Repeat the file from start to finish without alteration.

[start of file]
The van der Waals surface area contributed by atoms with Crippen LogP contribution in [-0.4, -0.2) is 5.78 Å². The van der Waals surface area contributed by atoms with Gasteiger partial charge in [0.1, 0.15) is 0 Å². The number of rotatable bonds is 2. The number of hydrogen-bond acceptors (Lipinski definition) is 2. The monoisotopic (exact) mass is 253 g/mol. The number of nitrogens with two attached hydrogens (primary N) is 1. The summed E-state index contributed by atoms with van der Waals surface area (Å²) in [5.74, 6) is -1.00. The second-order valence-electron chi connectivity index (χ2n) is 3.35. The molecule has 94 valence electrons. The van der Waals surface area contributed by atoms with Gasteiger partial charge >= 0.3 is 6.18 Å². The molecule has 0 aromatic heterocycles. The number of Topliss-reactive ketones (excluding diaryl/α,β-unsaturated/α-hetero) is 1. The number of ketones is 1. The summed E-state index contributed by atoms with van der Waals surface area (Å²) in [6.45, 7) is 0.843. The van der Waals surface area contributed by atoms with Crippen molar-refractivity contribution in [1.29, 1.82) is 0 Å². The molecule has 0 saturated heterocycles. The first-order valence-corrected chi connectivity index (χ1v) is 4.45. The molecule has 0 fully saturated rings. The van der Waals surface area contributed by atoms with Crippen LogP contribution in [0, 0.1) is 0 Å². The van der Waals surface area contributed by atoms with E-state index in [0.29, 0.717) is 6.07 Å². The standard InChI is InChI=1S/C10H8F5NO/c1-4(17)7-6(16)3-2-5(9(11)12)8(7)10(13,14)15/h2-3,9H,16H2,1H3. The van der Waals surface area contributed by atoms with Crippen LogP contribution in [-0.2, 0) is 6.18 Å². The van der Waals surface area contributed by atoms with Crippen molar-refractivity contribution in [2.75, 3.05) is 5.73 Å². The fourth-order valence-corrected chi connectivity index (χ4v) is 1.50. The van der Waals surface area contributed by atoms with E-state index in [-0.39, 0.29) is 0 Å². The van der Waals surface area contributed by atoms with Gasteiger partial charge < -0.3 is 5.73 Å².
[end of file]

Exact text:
The van der Waals surface area contributed by atoms with Crippen LogP contribution in [-0.4, -0.2) is 5.78 Å². The van der Waals surface area contributed by atoms with Gasteiger partial charge in [0.1, 0.15) is 0 Å². The number of rotatable bonds is 2. The number of hydrogen-bond acceptors (Lipinski definition) is 2. The monoisotopic (exact) mass is 253 g/mol. The number of nitrogens with two attached hydrogens (primary N) is 1. The summed E-state index contributed by atoms with van der Waals surface area (Å²) in [5.74, 6) is -1.00. The second-order valence-electron chi connectivity index (χ2n) is 3.35. The molecule has 94 valence electrons. The van der Waals surface area contributed by atoms with Gasteiger partial charge >= 0.3 is 6.18 Å². The molecule has 0 aromatic heterocycles. The number of Topliss-reactive ketones (excluding diaryl/α,β-unsaturated/α-hetero) is 1. The number of ketones is 1. The summed E-state index contributed by atoms with van der Waals surface area (Å²) in [6.45, 7) is 0.843. The van der Waals surface area contributed by atoms with Crippen molar-refractivity contribution in [1.29, 1.82) is 0 Å². The molecule has 0 saturated heterocycles. The first-order valence-corrected chi connectivity index (χ1v) is 4.45. The molecule has 0 fully saturated rings. The van der Waals surface area contributed by atoms with Crippen LogP contribution in [0, 0.1) is 0 Å². The van der Waals surface area contributed by atoms with E-state index in [0.29, 0.717) is 6.07 Å². The standard InChI is InChI=1S/C10H8F5NO/c1-4(17)7-6(16)3-2-5(9(11)12)8(7)10(13,14)15/h2-3,9H,16H2,1H3. The van der Waals surface area contributed by atoms with Crippen LogP contribution in [-0.2, 0) is 6.18 Å². The van der Waals surface area contributed by atoms with Crippen molar-refractivity contribution in [2.75, 3.05) is 5.73 Å². The fourth-order valence-corrected chi connectivity index (χ4v) is 1.50. The van der Waals surface area contributed by atoms with E-state index in [-0.39, 0.29) is 0 Å². The van der Waals surface area contributed by atoms with Gasteiger partial charge < -0.3 is 5.73 Å².